Examples of popular prints you might have worn in the last year include tie-dye, politically-minded motifs, or sweet flowery designs that splashed across prairie dresses, nightgowns, or some hybrid of the two. But summer 2021’s maximalist print trends are delivering a bit of jolt with an unabashedly playful and bold approach, more so than the fashion trends that precede it.
“After seasons of minimalism, we’re beginning to see the pendulum swing back to a more maximalist mentality,” says Hannah Watkins, Senior Strategist, Prints and Graphics at trend forecasting agency WGSN. “We’re expecting consumers to gravitate towards feel-good prints that put the fun back into fashion after several seasons of plain basics and loungewear.”
The most prominent themes — seen below from indie designers, mass brands, and across social media — include nods to the ‘60s, fruits, and literal expressions of joy. While they might feel a bit on-the-nose for the warmest season of the year, maximalist prints could have much longer staying power beyond the summer, too, as Watkins suggests.
“With consumers more considerate of spending, they'll look to invest in that one hero piece to make a statement,” she says. “Vibrant energetic prints will achieve this, helping to lift their spirits and inject energy back into their wardrobes.” The bottom line: clothes are meant to be fun and uplifting — offering more service than being something to cover up with. This said, if such dynamic prints are your kind of thoughtful investment purchase, there are many options to consider. Read on for the top six maximalist prints.
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“Psychedelic prints, particularly marbling and psychedelic swirls, help to evolve last summer’s tie-dye obsession,” says Watkins. The new version is rich with color and evokes feelings of ease and movement in the fluid shapes. It’s the kind of print that can be worn as an accenting piece to an ensemble, but also head-to-toe, too. Among the many brands behind this trend, there’s Ganni with soft pastel swirls, the hypnotizing shapes by Tyler McGillivary, and ripples of color across a pair of wide-leg Hosbjerg pants.
Lisa Bühler is the CEO and founder of Lisa Says Gah, a retail destination that doesn’t merely offer tons of print options but helps set the trends, as well. “Our ethos of bringing fun and joy to our community through the product is reflected in playful prints,” shares Bühler. “Our customers flock to the bold and nostalgic prints.” Among them this season is the whimsical fruit pattern. For Lisa Says Gah, this includes a bounty of fruits (some veggies, too) in its own collection's “farmer’s market” print. You can also find juicy citrus prints in swimwear for Andrea Iyamah and an overflowing basket of nature’s candy within Tory Burch’s collection.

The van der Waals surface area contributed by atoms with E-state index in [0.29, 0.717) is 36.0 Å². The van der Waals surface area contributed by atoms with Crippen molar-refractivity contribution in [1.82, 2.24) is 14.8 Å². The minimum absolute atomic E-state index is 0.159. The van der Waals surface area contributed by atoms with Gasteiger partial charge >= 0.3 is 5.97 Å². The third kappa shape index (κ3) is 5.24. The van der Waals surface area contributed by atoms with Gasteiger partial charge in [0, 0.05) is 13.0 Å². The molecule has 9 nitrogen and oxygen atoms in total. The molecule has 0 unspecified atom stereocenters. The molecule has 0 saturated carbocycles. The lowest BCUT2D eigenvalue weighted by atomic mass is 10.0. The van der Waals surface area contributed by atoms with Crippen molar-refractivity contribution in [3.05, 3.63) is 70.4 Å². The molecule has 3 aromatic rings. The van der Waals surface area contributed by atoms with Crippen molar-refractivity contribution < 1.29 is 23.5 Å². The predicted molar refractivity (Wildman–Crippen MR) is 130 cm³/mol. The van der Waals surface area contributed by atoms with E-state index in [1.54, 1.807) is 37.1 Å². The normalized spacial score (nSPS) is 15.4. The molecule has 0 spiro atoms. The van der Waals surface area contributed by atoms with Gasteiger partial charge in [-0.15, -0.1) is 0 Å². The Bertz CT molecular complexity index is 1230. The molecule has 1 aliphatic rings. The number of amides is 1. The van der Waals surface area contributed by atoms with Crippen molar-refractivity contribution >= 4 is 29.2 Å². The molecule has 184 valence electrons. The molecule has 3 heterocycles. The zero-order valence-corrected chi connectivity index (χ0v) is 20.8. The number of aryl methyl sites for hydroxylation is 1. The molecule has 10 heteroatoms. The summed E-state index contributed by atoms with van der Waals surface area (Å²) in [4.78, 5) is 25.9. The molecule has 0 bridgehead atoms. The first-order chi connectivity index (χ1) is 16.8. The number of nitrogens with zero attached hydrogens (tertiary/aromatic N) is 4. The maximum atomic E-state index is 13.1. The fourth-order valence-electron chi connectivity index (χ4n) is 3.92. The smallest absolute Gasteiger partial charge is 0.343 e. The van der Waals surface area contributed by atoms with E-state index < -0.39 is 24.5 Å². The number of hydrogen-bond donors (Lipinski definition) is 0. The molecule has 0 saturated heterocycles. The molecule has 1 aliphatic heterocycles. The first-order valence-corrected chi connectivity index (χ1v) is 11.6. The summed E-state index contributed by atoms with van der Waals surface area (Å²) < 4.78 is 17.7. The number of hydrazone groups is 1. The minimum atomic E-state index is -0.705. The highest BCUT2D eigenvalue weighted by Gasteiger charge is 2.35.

While bright fruits feel like a cheeky alternative to a standard floral or stripe, this motif also comes packed with symbolism, too. Across culture, including European paintings from the 15th Century and traditional Feng Shui principles, fruit represents life, desire, abundance, or fertility — just a few things which may or may not be front of mind this summer.
“There are always perennial themes for summer,” says Watkins, referencing nautical stripes and tropical flowers, “however we’re beginning to see brands shift to a more seasonless approach to designing prints.” With this in mind, the florals of the season are leaning away from the hot climate and toward a more mod appearance. Like the psychedelic swirls, floral prints used in the collections of Gimaguas and Rosetta Getty are reminiscent of ‘60s textiles which feature larger blooms and lots of color.
It should come as no surprise that checkers continue to be a leading print trend since they’ve had a head start last year. Watkins says “Instagram and TikTok influencers have already given their stamp of approval on bold graphic print trends,” mentioning both checkerboard and psychedelic patterns that have a strong presence on social media, which has translated to IRL.
Bühler adds that the classic check, namely by Holiday The Label, continues to perform well across e-commerce as it offers a cooler alternative to more traditional prints. “Check print has been a growing customer fave as it seems easiest to wear. [It’s] more pattern than specific print, and a bit bolder, more of an edge, than the gingham we've been seeing.”
Bringing Back The Bandana
As Bühler sees it, the emergence of powerful prints is timely. “Coming out of dark times, the bright, bold, and colorful prints are refreshing and reflecting our uplifting (post-vaccinated) moods,” she shares on the landscape of vibrant print options. She notes that among Lisa Says Gah’s selection is also a new bandana print. It’s featured in the line’s collaboration with Ookioh swimwear, but a look at the market confirms nostalgic paisley print is gaining momentum. New interpretations are found among accessories by Staud and summery dresses from Farm Rio.
Exuberant style doesn’t need to be quite so literal, but the last trend of the summer is one that does opt for a more explicit approach. “Joyful and expressive prints are tapping into Gen Z’s demand for feel-good fashion,” says Watkins. She references the styles popular among the pieces in the Lazy Oaf and Kina & Tam collections, two brands that design with humor.
Within this trend you find meaningful drawings, cartoon figures, and smiley faces — an especially ‘90s nostalgic touch. Here, there’s less questioning whether or not fashion is a tool for sharing a more optimistic outlook. It’s spelled out for the world to read.